All Hail the Kale



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Nataila Portman – Blogger/Designer

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No one is more familiar with the limelight than the curly-leafed plant that is kale. (Except maybe Michael Jackson and William and Kate’s baby.) But though it’s a bit weird looking and closely resembles a chia pet, this superfood is one of the most popular vegetables in kitchens, restaurants, and grocery stores all over America. Because kale is super rich in beta carotene, vitamin K, vitamin C, and calcium, it has health nuts raving.

And for you outdoor nuts, kale can be added to your list of camping food! It’s super simple to grill over the campfire and, in oven-baked chip form, a great snack to munch on while you wander the trails. So pack your kale along with your hammock next time you take a backpacking trip!

If you haven’t already caught on to the kale craze, it’s just a matter of time.

You may know that it’s one of the healthiest veggies. But did you know…

Kale is a winter vegetable.  Although kale can be harvested before the first winter frost, its true, sweet flavor develops only after being exposed to the first frost so that some of its starch can be changed into sugar. It also continues to produce its leaves late into the winter.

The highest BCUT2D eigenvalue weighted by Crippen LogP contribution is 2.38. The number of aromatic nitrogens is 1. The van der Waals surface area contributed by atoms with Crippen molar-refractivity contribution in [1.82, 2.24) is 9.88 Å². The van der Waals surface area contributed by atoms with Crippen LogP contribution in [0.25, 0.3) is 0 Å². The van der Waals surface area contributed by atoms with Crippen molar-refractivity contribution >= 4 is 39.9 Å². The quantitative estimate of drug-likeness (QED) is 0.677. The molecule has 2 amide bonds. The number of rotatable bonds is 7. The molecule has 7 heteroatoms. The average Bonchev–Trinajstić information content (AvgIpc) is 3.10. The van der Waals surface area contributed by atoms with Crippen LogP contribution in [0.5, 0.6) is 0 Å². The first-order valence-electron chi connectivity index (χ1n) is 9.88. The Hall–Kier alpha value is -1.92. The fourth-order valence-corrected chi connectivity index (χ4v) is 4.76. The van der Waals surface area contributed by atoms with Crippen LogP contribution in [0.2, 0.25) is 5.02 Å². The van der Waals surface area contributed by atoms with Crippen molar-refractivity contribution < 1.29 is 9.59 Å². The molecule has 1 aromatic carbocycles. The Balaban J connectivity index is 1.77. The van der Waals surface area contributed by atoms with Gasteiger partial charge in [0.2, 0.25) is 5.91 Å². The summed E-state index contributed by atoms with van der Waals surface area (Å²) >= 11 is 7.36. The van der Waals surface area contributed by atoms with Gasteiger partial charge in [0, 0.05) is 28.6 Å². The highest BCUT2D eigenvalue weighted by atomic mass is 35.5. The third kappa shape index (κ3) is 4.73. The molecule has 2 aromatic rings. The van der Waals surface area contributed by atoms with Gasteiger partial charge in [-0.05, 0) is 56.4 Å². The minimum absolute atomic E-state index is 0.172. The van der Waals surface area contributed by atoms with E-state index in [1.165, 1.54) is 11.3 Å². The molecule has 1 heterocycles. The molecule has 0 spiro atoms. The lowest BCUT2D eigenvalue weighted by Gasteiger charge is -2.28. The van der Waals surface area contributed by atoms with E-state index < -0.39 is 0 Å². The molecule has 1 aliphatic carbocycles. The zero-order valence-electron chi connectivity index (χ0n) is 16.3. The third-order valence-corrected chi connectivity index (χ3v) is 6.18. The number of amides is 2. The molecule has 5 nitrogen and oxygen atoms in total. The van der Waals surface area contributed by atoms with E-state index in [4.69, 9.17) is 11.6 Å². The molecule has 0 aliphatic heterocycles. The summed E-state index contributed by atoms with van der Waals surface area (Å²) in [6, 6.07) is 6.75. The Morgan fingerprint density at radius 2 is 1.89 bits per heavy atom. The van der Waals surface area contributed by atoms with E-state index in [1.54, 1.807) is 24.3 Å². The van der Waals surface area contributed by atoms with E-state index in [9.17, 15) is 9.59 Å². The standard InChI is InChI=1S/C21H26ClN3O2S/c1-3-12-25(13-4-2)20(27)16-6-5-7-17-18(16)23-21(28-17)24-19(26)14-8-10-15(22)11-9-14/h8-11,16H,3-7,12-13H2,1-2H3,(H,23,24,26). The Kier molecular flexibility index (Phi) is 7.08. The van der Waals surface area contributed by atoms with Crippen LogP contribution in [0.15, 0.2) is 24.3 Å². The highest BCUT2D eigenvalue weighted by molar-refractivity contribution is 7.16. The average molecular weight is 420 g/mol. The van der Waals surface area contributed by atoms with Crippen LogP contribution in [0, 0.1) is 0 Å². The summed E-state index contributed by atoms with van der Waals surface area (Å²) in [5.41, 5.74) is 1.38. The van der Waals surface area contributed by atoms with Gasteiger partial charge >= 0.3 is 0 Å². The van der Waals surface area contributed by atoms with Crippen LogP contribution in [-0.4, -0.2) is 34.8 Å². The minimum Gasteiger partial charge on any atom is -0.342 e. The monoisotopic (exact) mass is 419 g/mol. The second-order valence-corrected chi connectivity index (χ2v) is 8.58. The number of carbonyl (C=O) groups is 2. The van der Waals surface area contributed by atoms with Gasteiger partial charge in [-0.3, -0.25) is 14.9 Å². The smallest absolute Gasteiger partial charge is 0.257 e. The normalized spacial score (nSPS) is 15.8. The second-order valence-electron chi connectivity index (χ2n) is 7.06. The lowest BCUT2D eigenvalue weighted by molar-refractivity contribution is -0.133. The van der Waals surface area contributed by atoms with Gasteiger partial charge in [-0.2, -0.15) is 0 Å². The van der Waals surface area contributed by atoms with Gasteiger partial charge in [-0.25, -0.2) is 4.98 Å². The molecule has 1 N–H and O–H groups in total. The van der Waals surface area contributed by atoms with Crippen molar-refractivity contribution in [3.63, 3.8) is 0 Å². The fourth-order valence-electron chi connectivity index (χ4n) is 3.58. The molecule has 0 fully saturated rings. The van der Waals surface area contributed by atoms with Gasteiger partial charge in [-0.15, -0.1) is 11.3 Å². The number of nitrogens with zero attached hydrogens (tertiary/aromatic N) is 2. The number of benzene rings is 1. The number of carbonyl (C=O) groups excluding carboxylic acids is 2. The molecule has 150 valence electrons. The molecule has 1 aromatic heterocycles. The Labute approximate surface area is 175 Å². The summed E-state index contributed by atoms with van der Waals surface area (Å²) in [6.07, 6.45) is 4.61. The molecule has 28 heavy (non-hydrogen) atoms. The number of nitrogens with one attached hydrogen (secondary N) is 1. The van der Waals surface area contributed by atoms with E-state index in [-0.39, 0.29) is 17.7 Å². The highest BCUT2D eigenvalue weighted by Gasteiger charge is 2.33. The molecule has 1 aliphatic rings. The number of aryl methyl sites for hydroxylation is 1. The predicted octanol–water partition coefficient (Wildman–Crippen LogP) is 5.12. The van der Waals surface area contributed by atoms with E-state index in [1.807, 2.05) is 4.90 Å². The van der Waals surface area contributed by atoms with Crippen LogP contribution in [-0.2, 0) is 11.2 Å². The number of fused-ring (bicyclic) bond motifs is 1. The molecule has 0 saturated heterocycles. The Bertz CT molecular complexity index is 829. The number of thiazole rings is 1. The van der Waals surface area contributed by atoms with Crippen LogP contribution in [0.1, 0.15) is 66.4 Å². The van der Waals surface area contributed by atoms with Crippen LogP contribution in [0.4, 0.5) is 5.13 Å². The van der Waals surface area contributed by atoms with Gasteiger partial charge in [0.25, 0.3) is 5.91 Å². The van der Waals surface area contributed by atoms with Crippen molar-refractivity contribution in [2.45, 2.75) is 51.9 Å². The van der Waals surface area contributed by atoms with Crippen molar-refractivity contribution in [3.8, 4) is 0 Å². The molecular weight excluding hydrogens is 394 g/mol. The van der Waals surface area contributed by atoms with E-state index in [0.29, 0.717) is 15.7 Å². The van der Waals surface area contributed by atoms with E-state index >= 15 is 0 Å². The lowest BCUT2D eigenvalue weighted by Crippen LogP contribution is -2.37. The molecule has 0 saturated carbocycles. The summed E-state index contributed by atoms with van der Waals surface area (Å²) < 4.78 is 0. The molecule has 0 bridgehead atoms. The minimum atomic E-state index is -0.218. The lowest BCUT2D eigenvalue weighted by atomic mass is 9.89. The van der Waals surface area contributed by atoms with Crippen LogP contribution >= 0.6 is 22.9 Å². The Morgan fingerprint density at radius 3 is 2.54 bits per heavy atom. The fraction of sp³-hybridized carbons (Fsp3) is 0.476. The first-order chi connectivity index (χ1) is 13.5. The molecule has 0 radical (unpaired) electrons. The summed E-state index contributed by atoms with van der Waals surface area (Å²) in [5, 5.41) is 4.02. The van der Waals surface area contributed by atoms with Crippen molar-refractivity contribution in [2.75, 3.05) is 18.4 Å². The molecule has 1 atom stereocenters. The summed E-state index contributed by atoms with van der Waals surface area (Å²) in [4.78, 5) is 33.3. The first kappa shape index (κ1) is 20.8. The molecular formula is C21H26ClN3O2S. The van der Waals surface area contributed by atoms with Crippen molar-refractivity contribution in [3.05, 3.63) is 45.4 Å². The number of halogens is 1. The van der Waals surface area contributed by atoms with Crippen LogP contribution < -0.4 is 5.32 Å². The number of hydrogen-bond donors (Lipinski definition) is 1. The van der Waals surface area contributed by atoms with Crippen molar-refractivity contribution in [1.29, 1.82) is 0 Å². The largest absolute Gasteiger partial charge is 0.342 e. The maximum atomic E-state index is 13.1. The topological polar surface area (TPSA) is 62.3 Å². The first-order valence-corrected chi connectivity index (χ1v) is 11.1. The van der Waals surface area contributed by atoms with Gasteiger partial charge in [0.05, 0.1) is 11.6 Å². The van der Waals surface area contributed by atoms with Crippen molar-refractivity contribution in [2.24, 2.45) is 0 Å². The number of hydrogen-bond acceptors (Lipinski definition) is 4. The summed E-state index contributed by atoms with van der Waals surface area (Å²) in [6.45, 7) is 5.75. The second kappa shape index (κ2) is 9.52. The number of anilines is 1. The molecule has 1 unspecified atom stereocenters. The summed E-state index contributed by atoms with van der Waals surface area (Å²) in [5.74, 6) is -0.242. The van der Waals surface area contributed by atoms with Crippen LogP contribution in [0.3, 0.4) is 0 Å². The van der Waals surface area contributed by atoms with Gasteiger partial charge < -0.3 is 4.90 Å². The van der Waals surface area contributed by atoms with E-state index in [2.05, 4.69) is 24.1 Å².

Kale was literally a life saver.  During World War II, people in the UK were saved from starvation because kale is easy to grow and one of the heartiest vegetables.

Vermont may claim kale as its own.  Rumors are flying that kale might become the new state vegetable of Vermont!

Kale didn’t always have its fabulous reputation.  It used to be known as “poor people’s food”, as it was a popular vegetable eaten by peasants in the Middle Ages.

Thomas Jefferson and the Scots were crazy about kale long before we were.  Traditionally, kale was such a base in the Scottish diet that the word kale (or “kail” in dialect Scots) is synonymous with food. When you hear that you’re “off your kail”, it means that you’re feeling too sick to eat. Thomas Jefferson solidified his place as the true hipster by experimenting with several different varieties of kale in his garden in the early 1800s.

Kale prevents cancer.  In a world where everything front burnt toast to a stick of gum causes cancer, kale actually protects against it. It has anti-cancer nutrients in the form of the compound glucosinolates, which protects the body from toxic elements. The risk-lowering benefits from these nutrients have been extended to at least 5 types of cancer:  bladder, breast, colon, ovary, and prostate.

There are 50 shades of kale.  As well as over 50 varieties of it. Ana Steele’s got nothin’ on kale.

Kale has more vitamin C than an orange.  One cup of chopped kale is equivalent to 134% of your recommended daily intake of the vitamin C, whereas a medium orange only has 113%. Move over orange juice, kale juice may very well become the drink of choice when you have the flu!


by Anna Fletcher

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